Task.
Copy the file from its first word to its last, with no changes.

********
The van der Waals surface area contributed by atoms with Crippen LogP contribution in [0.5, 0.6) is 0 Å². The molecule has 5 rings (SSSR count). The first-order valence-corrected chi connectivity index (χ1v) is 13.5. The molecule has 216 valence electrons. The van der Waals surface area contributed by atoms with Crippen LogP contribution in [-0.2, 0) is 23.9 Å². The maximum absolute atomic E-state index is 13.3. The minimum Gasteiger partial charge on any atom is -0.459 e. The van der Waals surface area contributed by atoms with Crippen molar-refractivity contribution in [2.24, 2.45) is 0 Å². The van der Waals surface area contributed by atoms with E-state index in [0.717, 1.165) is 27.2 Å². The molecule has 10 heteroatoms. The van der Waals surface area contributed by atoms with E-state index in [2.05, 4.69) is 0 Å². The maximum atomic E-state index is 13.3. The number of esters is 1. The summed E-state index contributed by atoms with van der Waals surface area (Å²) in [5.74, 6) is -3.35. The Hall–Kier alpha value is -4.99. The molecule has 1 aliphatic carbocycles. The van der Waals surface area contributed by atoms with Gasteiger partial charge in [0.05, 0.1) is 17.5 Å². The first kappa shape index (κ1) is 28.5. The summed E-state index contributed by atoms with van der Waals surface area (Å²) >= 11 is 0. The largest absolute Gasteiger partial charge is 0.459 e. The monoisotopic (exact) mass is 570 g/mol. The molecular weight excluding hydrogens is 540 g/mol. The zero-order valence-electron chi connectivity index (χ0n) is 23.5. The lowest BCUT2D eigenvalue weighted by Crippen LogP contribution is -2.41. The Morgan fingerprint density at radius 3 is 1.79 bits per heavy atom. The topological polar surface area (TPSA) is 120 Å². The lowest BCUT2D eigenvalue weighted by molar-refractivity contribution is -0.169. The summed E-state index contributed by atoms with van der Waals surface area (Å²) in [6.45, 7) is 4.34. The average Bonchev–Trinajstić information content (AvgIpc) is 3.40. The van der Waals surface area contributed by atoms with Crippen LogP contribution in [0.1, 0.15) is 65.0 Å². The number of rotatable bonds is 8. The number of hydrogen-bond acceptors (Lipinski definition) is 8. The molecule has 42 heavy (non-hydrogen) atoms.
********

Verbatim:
The van der Waals surface area contributed by atoms with Crippen LogP contribution in [0.5, 0.6) is 0 Å². The molecule has 5 rings (SSSR count). The first-order valence-corrected chi connectivity index (χ1v) is 13.5. The molecule has 216 valence electrons. The van der Waals surface area contributed by atoms with Crippen LogP contribution in [-0.2, 0) is 23.9 Å². The maximum absolute atomic E-state index is 13.3. The minimum Gasteiger partial charge on any atom is -0.459 e. The van der Waals surface area contributed by atoms with Crippen molar-refractivity contribution in [2.24, 2.45) is 0 Å². The van der Waals surface area contributed by atoms with E-state index in [0.717, 1.165) is 27.2 Å². The molecule has 10 heteroatoms. The van der Waals surface area contributed by atoms with E-state index in [2.05, 4.69) is 0 Å². The maximum atomic E-state index is 13.3. The number of esters is 1. The summed E-state index contributed by atoms with van der Waals surface area (Å²) in [5.74, 6) is -3.35. The Hall–Kier alpha value is -4.99. The molecule has 1 aliphatic carbocycles. The van der Waals surface area contributed by atoms with Gasteiger partial charge in [0.05, 0.1) is 17.5 Å². The first kappa shape index (κ1) is 28.5. The summed E-state index contributed by atoms with van der Waals surface area (Å²) >= 11 is 0. The largest absolute Gasteiger partial charge is 0.459 e. The monoisotopic (exact) mass is 570 g/mol. The molecular weight excluding hydrogens is 540 g/mol. The zero-order valence-electron chi connectivity index (χ0n) is 23.5. The lowest BCUT2D eigenvalue weighted by Crippen LogP contribution is -2.41. The Morgan fingerprint density at radius 3 is 1.79 bits per heavy atom. The topological polar surface area (TPSA) is 120 Å². The lowest BCUT2D eigenvalue weighted by molar-refractivity contribution is -0.169. The summed E-state index contributed by atoms with van der Waals surface area (Å²) in [6.45, 7) is 4.34. The average Bonchev–Trinajstić information content (AvgIpc) is 3.40. The van der Waals surface area contributed by atoms with Crippen LogP contribution in [0.1, 0.15) is 65.0 Å². The number of rotatable bonds is 8. The number of hydrogen-bond acceptors (Lipinski definition) is 8. The molecule has 42 heavy (non-hydrogen) atoms.